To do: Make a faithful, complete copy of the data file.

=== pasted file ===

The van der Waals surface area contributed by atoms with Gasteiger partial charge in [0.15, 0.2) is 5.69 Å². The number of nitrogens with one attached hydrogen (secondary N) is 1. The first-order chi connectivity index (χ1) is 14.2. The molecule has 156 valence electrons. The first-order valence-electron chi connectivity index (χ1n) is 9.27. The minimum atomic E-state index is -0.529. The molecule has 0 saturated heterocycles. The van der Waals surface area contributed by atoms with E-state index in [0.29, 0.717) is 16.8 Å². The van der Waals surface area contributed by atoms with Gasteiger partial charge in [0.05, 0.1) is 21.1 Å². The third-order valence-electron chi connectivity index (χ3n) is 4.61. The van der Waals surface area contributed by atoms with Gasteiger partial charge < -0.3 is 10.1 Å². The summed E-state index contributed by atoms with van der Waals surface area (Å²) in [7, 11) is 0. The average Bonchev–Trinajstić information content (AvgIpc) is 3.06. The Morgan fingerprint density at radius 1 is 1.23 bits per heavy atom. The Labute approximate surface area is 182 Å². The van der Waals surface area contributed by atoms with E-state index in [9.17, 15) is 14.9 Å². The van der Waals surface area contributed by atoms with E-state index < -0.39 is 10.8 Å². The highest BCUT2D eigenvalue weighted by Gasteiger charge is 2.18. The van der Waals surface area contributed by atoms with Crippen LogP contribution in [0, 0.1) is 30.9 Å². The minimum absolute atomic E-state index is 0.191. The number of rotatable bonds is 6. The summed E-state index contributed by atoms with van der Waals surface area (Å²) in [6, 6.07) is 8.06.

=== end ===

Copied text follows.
The van der Waals surface area contributed by atoms with Gasteiger partial charge in [0.15, 0.2) is 5.69 Å². The number of nitrogens with one attached hydrogen (secondary N) is 1. The first-order chi connectivity index (χ1) is 14.2. The molecule has 156 valence electrons. The first-order valence-electron chi connectivity index (χ1n) is 9.27. The minimum atomic E-state index is -0.529. The molecule has 0 saturated heterocycles. The van der Waals surface area contributed by atoms with E-state index in [0.29, 0.717) is 16.8 Å². The van der Waals surface area contributed by atoms with Gasteiger partial charge in [0.05, 0.1) is 21.1 Å². The third-order valence-electron chi connectivity index (χ3n) is 4.61. The van der Waals surface area contributed by atoms with Gasteiger partial charge < -0.3 is 10.1 Å². The summed E-state index contributed by atoms with van der Waals surface area (Å²) in [7, 11) is 0. The average Bonchev–Trinajstić information content (AvgIpc) is 3.06. The Morgan fingerprint density at radius 1 is 1.23 bits per heavy atom. The Labute approximate surface area is 182 Å². The van der Waals surface area contributed by atoms with E-state index in [9.17, 15) is 14.9 Å². The van der Waals surface area contributed by atoms with E-state index < -0.39 is 10.8 Å². The highest BCUT2D eigenvalue weighted by Gasteiger charge is 2.18. The van der Waals surface area contributed by atoms with Crippen LogP contribution in [0, 0.1) is 30.9 Å². The minimum absolute atomic E-state index is 0.191. The number of rotatable bonds is 6. The summed E-state index contributed by atoms with van der Waals surface area (Å²) in [6, 6.07) is 8.06.